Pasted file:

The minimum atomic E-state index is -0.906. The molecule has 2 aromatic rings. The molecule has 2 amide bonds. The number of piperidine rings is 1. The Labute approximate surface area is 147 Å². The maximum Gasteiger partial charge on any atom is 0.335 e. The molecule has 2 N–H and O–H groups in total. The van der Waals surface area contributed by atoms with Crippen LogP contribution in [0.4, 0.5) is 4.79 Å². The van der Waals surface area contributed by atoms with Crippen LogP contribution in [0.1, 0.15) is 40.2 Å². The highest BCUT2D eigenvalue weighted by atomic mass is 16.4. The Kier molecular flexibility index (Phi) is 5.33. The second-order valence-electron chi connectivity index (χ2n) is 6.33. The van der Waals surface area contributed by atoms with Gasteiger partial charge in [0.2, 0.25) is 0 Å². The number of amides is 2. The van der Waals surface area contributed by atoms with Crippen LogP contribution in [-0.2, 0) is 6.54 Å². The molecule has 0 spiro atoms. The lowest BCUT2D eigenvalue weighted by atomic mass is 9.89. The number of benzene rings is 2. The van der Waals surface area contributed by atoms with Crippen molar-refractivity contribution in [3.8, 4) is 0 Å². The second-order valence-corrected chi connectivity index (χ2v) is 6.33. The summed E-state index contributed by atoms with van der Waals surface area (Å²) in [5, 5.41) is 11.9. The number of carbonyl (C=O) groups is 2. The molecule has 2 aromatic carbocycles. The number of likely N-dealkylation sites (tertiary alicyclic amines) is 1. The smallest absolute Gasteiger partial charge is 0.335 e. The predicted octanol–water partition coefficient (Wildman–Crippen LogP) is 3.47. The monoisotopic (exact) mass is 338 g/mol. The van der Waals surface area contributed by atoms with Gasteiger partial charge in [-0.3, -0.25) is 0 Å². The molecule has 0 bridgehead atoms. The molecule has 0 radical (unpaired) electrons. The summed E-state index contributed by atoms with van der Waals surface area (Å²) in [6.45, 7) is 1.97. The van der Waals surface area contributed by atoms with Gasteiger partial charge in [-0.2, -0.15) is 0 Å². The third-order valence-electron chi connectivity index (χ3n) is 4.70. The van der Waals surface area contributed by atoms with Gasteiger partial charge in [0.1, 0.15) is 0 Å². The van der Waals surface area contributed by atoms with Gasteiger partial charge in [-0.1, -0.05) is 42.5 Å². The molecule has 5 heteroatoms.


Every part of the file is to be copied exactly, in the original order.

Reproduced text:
The minimum atomic E-state index is -0.906. The molecule has 2 aromatic rings. The molecule has 2 amide bonds. The number of piperidine rings is 1. The Labute approximate surface area is 147 Å². The maximum Gasteiger partial charge on any atom is 0.335 e. The molecule has 2 N–H and O–H groups in total. The van der Waals surface area contributed by atoms with Crippen LogP contribution in [0.4, 0.5) is 4.79 Å². The van der Waals surface area contributed by atoms with Crippen LogP contribution in [0.1, 0.15) is 40.2 Å². The highest BCUT2D eigenvalue weighted by atomic mass is 16.4. The Kier molecular flexibility index (Phi) is 5.33. The second-order valence-electron chi connectivity index (χ2n) is 6.33. The van der Waals surface area contributed by atoms with Gasteiger partial charge in [0.2, 0.25) is 0 Å². The number of amides is 2. The van der Waals surface area contributed by atoms with Crippen LogP contribution in [-0.2, 0) is 6.54 Å². The molecule has 0 spiro atoms. The lowest BCUT2D eigenvalue weighted by atomic mass is 9.89. The number of benzene rings is 2. The van der Waals surface area contributed by atoms with Crippen molar-refractivity contribution in [3.8, 4) is 0 Å². The second-order valence-corrected chi connectivity index (χ2v) is 6.33. The summed E-state index contributed by atoms with van der Waals surface area (Å²) in [5, 5.41) is 11.9. The number of carbonyl (C=O) groups is 2. The molecule has 2 aromatic carbocycles. The number of likely N-dealkylation sites (tertiary alicyclic amines) is 1. The smallest absolute Gasteiger partial charge is 0.335 e. The predicted octanol–water partition coefficient (Wildman–Crippen LogP) is 3.47. The monoisotopic (exact) mass is 338 g/mol. The van der Waals surface area contributed by atoms with Gasteiger partial charge in [-0.3, -0.25) is 0 Å². The molecule has 0 bridgehead atoms. The molecule has 0 radical (unpaired) electrons. The summed E-state index contributed by atoms with van der Waals surface area (Å²) in [6.45, 7) is 1.97. The van der Waals surface area contributed by atoms with Gasteiger partial charge in [-0.2, -0.15) is 0 Å². The third-order valence-electron chi connectivity index (χ3n) is 4.70. The van der Waals surface area contributed by atoms with Gasteiger partial charge in [0.1, 0.15) is 0 Å². The van der Waals surface area contributed by atoms with Gasteiger partial charge in [-0.1, -0.05) is 42.5 Å². The molecule has 5 heteroatoms.